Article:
Start over. You can write the source code in an IDE, but compile it at the command line as described in my first post.

Edit: furthermore, once you do get to a point where you want an IDE, don't use NetBeans. That thing is a slow piece of junk. Eclipse is much better but requires recent hardware to perform at acceptable levels, IMO.

mkaake
Sep 11, 2006, 12:42 PM
TextPad is a Windows-only editor. The advice may not be faulty but that certain choice isn't helpful.

Oh, I agree, just thought calling him a troll for it was a little... out of hand.

larswik
Sep 11, 2006, 12:53 PM
Ok, so what I got from those replys is that I should stop using Netbeans for now and start using a simpler program. I did want to start with something simpler but could not find anything like Textpad which was PC only.

Can I use 'Textedit' on the Mac platform just to write the code and use the 'Terminal' to complie it for just the basics? It sounds like I could write it in anything.

You guys are right. I do want to start simple with Java and ease my self into a more complicated IDE. So if I use Texteditor and compile my 'hello world' with terminal then I would have had sucess where Netmeans gave me a problem, is that right?

Thanks,

-Lars

ggibson913
Sep 11, 2006, 01:36 PM
Hey,

I agree that NetBeans is very confusing a simple text editor will do just fine. I recommend BBedit at www.barebones.com . They also offer another text editor called Text Wrangler (I think that is the name). Both are made for the Mac and you can use them for Java and HTML formatting. It does have a cost but you can trial it for 30 days. Hope that helps you out. :)

HiRez
Sep 11, 2006, 01:42 PM
I recommend BBedit at www.barebones.com . They also offer another text editor called Text Wrangler (I think that is the name). Both are made for the Mac and you can use them for Java and HTML formatting. It does have a cost but you can trial it for 30 days. Hope that helps you out. :)They are both based on the same code so they are very similar. TextWrangler has most of the features of BBEdit (including Java syntax highlighting) and it's free, I highly recommend trying that first.

bousozoku
Sep 11, 2006, 02:17 PM
They are both based on the same code so they are very similar. TextWrangler has most of the features of BBEdit (including Java syntax highlighting) and it's free, I highly recommend trying that first.

Yes, TextWrangler is a good choice.

Edit in GUI, compile and run within the Terminal application.

larswik
Sep 11, 2006, 02:19 PM
Cool, can I just use Text Edit located in the Applications folder on the mac. since I will use Terminal to compile?

-Lars

HiRez
Sep 11, 2006, 05:06 PM
Cool, can I just use Text Edit located in the Applications folder on the mac. since I will use Terminal to compile?Yep, you certainly can. But I'd still recommend TextWrangler since it has a lot more features you might really use and will automatically syntax-highlight your code, yet it's still a simple text editor at its core so you won't have to deal with a lot of the funkyness a full-blown IDE app can have. The files are still text files, just like TextEdit. Oh, if you do use TextEdit though, make sure you set the type to Plain Text as opposed to Rich Text, that will mess up the compiler.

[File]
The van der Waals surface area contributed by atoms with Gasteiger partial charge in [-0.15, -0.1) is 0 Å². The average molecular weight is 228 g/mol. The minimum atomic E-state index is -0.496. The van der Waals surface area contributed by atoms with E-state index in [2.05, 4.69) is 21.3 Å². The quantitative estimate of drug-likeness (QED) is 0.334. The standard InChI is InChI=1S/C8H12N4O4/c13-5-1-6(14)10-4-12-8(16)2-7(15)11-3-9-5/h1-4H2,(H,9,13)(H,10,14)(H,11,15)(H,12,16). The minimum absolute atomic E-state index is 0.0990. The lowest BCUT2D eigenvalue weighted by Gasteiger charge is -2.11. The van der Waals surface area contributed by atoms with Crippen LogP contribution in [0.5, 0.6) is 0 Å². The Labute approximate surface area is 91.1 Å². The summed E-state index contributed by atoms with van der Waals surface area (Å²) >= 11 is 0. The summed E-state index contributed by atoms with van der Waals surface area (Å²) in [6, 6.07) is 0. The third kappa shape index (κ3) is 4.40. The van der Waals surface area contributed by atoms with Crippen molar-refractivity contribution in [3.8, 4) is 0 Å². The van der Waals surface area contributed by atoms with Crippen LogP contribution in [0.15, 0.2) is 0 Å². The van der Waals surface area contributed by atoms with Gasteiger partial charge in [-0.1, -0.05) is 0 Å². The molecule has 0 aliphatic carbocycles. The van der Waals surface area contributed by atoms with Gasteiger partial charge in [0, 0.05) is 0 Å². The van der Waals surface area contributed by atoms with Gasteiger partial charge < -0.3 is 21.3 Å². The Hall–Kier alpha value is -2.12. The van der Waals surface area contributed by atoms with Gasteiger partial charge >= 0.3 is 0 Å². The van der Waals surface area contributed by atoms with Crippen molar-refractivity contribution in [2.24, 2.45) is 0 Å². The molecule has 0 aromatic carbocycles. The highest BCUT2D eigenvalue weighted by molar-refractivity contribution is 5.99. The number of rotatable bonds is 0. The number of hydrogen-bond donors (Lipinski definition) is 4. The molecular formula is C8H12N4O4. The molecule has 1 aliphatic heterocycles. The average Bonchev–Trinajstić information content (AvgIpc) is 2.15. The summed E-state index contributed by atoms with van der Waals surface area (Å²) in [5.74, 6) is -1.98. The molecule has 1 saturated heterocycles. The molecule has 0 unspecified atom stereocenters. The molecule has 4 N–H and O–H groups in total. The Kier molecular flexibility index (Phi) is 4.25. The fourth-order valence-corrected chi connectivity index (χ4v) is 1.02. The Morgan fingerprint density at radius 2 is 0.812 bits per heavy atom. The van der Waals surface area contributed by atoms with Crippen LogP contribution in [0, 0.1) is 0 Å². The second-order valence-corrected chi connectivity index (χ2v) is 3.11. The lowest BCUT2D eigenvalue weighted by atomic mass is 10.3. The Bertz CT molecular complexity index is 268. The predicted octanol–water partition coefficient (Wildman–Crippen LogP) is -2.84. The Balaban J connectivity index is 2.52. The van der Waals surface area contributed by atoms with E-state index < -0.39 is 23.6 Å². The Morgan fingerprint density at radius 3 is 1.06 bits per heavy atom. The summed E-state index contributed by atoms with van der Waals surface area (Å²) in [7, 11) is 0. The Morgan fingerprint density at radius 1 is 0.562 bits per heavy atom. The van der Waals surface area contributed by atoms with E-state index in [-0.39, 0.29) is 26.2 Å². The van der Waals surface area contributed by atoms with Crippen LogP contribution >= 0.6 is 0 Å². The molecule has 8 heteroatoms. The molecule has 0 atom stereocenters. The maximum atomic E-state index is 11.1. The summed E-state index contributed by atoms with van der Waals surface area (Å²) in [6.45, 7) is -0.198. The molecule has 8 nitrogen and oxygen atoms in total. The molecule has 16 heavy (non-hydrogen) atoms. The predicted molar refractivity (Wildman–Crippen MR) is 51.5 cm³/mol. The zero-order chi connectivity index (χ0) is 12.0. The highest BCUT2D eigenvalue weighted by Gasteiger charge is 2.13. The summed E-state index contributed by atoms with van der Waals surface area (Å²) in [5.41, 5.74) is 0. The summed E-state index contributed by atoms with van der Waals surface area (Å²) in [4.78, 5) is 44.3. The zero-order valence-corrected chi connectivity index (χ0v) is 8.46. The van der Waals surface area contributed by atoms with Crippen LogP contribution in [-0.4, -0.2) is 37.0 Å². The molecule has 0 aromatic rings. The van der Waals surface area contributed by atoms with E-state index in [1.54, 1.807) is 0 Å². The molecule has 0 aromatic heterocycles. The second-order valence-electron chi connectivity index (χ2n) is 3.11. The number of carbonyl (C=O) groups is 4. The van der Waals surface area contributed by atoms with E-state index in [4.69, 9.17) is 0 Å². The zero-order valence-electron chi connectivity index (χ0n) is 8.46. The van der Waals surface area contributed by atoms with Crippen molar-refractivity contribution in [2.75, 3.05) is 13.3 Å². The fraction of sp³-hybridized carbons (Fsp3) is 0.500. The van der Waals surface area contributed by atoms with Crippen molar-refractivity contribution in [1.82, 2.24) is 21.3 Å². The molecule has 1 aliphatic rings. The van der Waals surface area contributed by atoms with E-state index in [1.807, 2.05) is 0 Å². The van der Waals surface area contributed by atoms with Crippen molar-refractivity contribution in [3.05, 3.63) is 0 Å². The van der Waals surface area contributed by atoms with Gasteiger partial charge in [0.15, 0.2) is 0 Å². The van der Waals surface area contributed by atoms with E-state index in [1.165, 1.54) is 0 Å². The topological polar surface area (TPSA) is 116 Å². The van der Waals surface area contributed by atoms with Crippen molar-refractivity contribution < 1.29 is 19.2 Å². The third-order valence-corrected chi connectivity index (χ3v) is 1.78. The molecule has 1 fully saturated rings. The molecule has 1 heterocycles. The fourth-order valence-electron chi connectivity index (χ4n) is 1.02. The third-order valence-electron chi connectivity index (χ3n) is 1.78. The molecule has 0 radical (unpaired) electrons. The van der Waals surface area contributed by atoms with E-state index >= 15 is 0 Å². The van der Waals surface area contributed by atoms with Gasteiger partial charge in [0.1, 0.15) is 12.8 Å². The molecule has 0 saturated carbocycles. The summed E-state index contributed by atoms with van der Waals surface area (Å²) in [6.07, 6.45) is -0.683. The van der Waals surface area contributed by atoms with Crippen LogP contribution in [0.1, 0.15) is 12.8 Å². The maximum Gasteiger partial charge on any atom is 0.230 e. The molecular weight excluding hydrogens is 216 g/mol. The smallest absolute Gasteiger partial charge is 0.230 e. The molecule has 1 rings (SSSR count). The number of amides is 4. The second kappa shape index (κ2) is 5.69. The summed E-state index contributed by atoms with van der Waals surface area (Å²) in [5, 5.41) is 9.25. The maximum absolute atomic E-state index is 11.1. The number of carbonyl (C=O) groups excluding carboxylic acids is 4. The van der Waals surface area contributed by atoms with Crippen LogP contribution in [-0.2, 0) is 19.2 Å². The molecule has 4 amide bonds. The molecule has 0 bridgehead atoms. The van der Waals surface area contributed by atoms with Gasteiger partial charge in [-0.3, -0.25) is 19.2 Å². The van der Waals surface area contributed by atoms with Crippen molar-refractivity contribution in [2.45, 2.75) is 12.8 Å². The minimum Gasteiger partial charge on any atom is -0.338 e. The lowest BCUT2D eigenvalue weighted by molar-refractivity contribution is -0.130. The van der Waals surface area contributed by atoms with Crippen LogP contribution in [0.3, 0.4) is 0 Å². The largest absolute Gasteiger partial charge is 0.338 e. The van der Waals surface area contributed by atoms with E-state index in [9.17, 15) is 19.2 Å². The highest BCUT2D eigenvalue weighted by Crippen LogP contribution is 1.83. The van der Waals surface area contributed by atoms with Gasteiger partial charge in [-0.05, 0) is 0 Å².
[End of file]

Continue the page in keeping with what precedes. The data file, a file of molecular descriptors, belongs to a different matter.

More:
mbabauer
Sep 11, 2006, 09:43 PM
Ok, so what I got from those replys is that I should stop using Netbeans for now and start using a simpler program.

Try jEdit. Its free, and written in Java, so it should work on the Mac. It also does syntax highlighting for not only Java but MANY other languages, and has a TON of plugins that do all sorts of magical things. I personally use Eclipse, and find it to be better than Netbeans. Eclipse can do more than just Java (as I am sure Netbeans can), is OpenSource, and has tons of plugins.

I agree with others somewhat...stay away from the IDEs if you are a programming newb. If you are a developer, say in C/C++ or Perl and are rather perficiant in generic development things (IE you know what Linked Lists are, know how to do a bubble sort, can write your own HashMap, etc), then maybe you could jump into an IDE since most languages are pretty much the same anyways. Saying a seasoned programmer can't learn a new language with an IDE is just plain stupid. Thats like saying someone new to Cocoa and Objective-C should start with TextEdit and gcc...thats just nutz. Obviously, you know your skill levels here and can make that determination on your own.

Other than that, here are the biggest mistakes I see newbies make:
1) The file name MUST match the class name EXACTLY. It is case sensitive
2) Compiling out of their classpath. If you don't know what I mean, you will
3) Curly braces dont match up. This can easily be solved using good, standard code formating practices and clean style
4) Missing the ';' on the end of 1 or more lines

Focus on formatting and style. I find that everyone I tought did WAY better when I enforced a manditory style, because it helped them catch stupid mistakes like missing/extra curlies and such.

larswik
Sep 11, 2006, 10:16 PM
Again thanks for the help. I would have never imagened that there are so many programing Apps for writing Java. I'm wondering if it will be harder to just find one App then it is to write the program, haha. I'll take a peek at jEdit.

The other text editors look good but I don;t want to spend laot of cash right now learning it. incase I get frustraded and stop I would rather my only loss be the book I bought. Plus I could use almost anything to write it.

Thanks peoples...

-Lars

larswik
Sep 11, 2006, 10:56 PM
Ok I downloaded jEdit and it seems like a simple free text type program.

I started over with the Hello World and typed this into jEdit

public class HelloApp
{
public static void main(String[] args)
{
system.out.println("Hello World!");
}
}


I then saved the file from jEdit as 'HelloApp.java'

Opend up the Terminal and cd my way to the directory and tyoed in

javac HelloApp.java and here is what the terminal spit back at me.

larsg5s-power-mac-g5:~ larsg5$ javac HelloApp.java
HelloApp.java:5: package system does not exist
system.out.println("Hello World!");
^
1 error
larsg5s-power-mac-g5:~ larsg5$


I looked the code over for Caps and small case and everything looks fine. What gives? This seems so easy and yet it's failing?

-Lars

larswik
Sep 11, 2006, 11:11 PM
Opps, there was a typo system shold have been System with a capitol S.